When we first meet Ted and Lily (his 12 year old dachshund) they are debating the Ryans (Gosling vs Reynolds). It’s Thursday, you see – the night Ted and Lily put aside to talk about cute boys.
It’s a wonderful opening. We ‘get’ that 42 yr old Ted is gay and that Lily is his beloved and constant companion and confidante. However it’s in the opening scene that Ted first sees the octopus.
Lily and the Octopus
The octopus looks angry as much as out of place. Aggressive perhaps is a better word. Like it is announcing itself and would like the room. I’m not going to lie. It’s as frightening as it is confounding. p 5
by Steven Rowley
Published by Simon & Schuster AU
on June 1st 2016
Source: Simon & Schuster
Genres: Literary Fiction
The magic of this novel is in the read, and we don’t want to spoil it by giving away too many details. We can tell you that this is a story about that special someone: the one you trust, the one you can’t live without.
For Ted Flask, that someone special is his aging companion Lily, who happens to be a dog. Lily and the Octopus reminds us how it feels to love fiercely, how difficult it can be to let go, and how the fight for those we love is the greatest fight of all.
I’d heard good things about this novel, but was later than planned getting to it due to a combination of an overwhelming TBR pile and recent commitments.
However… finally I opened the book, hoping it’d grab my attention but completely in the dark as to what the book was about.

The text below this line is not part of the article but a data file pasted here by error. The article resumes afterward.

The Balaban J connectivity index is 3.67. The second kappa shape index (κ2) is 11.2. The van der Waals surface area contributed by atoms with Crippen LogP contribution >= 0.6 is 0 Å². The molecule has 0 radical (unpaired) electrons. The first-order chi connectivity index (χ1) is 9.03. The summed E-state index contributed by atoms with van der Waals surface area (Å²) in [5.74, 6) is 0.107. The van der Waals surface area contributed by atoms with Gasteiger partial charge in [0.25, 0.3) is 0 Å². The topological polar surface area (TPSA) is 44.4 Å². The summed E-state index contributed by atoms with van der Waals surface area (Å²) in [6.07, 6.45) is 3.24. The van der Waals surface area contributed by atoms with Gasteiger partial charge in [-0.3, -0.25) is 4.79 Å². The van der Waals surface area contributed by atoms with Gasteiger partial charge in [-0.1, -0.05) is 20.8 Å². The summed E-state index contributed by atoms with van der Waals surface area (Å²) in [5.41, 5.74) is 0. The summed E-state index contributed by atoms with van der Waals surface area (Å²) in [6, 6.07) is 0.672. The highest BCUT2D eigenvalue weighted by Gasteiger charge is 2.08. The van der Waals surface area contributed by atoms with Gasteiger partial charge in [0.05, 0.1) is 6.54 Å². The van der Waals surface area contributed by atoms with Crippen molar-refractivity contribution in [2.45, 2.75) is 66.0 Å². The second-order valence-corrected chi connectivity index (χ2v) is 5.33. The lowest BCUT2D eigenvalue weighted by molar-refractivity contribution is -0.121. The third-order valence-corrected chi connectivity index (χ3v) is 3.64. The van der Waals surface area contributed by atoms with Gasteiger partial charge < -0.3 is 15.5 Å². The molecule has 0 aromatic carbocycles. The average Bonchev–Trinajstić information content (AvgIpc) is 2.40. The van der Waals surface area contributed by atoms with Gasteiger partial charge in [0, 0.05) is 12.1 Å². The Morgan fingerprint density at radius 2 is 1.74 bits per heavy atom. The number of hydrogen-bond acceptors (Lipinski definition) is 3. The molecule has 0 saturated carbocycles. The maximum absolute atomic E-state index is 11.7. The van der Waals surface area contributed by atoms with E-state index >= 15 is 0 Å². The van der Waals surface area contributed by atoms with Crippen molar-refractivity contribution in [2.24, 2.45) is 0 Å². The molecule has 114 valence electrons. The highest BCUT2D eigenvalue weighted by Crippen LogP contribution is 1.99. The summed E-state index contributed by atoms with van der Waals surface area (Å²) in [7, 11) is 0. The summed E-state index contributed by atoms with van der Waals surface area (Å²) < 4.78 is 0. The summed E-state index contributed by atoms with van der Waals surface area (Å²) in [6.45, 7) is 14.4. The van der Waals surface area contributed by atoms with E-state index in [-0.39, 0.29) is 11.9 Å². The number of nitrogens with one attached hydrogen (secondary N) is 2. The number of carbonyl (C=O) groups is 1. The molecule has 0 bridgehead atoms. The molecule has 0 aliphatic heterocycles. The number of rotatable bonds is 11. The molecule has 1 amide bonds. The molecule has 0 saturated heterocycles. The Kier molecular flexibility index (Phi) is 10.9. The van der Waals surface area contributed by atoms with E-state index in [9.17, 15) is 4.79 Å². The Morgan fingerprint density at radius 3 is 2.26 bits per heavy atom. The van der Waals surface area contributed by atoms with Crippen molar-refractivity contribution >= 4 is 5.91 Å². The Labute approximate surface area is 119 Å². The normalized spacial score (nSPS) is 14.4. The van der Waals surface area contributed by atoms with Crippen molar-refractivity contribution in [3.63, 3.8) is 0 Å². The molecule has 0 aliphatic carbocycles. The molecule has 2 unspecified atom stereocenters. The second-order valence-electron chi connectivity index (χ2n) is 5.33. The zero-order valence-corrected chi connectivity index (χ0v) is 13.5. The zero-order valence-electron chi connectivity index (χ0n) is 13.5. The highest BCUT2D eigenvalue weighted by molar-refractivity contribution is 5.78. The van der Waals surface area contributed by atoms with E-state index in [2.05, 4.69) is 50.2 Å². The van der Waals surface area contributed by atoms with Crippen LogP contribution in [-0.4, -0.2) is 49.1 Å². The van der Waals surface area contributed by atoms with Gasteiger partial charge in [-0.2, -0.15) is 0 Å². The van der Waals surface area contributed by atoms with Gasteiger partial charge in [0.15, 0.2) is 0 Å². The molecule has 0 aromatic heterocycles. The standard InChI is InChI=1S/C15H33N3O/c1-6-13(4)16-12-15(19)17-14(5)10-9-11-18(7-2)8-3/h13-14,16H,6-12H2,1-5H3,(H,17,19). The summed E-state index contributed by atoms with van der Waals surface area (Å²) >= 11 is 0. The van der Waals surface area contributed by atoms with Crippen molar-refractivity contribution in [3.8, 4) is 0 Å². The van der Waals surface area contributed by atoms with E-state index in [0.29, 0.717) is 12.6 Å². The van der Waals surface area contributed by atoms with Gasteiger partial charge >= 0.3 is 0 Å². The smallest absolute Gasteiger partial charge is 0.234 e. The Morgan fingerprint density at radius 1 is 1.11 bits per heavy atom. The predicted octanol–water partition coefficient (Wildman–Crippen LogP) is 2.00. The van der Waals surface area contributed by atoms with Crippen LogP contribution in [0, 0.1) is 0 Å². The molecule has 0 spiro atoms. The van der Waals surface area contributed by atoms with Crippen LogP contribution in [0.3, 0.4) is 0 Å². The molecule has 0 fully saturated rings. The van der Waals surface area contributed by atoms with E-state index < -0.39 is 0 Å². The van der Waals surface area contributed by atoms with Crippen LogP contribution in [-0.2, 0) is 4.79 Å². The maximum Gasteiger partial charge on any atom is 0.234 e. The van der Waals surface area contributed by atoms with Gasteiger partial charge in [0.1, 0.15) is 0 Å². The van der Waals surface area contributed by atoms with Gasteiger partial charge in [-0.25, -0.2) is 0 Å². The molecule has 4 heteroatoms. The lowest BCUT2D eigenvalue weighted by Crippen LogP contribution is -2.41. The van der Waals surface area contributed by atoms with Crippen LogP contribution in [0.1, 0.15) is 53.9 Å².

And once you get used to the Ted/Lily and Ted/octopus conversations, you can’t help but fall under the spell of this wonderful and quirky piece of fiction.
Ted and Lily are inseparable and their lives are heavily interdependent. I found myself wondering if there was something in Ted’s past that Lily was replacing…. (and yes, that’s Deborah with the undergrad Psychology degree rearing her ugly head!).
Through a series of early flashbacks we learn how Lily came to Ted and start to understand their attachment.
Beautifully and poignantly written. Ted (and Lily) are both divinely smart and sassy. Rowley does a wonderful job in developing Ted and his world.
Of course ultimately it’s the octopus – and what it symbolises – that forces Ted to contemplate the life he and Lily have lived together… their monopoly nights, ice cream binges and lengthy debates about all sorts of weird and wonderful things. And there’s a realisation that I could very much relate to. Though am without an octopus-laden dog of course.
How much of (it) was an elaborate construct to mask my own loneliness? How much of it was built to convince myself the attempts I made at real life – therapy, dating – were not just that: attempts?
Somewhere, sometime, I stopped really living. I stopped really trying. And I don’t understand why. I had done all the right things….
… I don’t understand how my life got so empty, or why the octopus came, or why everyone eventually goes away. p 275
As Ted battles the octopus he is – of course – battling much more than the ‘beast’ that’s taken hold of his dog.
It sounds like a cliche but this is a story of love and loss. And of an increasing awareness of those who come into our lives and how their presence can help us learn more about ourselves.
I have to be better at living in the not knowing. p 17
This is a stunning debut novel from Rowley. There are a few small gaps and loose threads, but none that really matter. It’s quirky and for the type of person who takes everything literally (like me!), it takes some getting used to. But it’s clever and addictive. And it’s bloody good.
Lily and the Octopus by Steven Rowley is published in Australia by Simon & Schuster and is now available.
I received a copy of this book from the publisher for review purposes.
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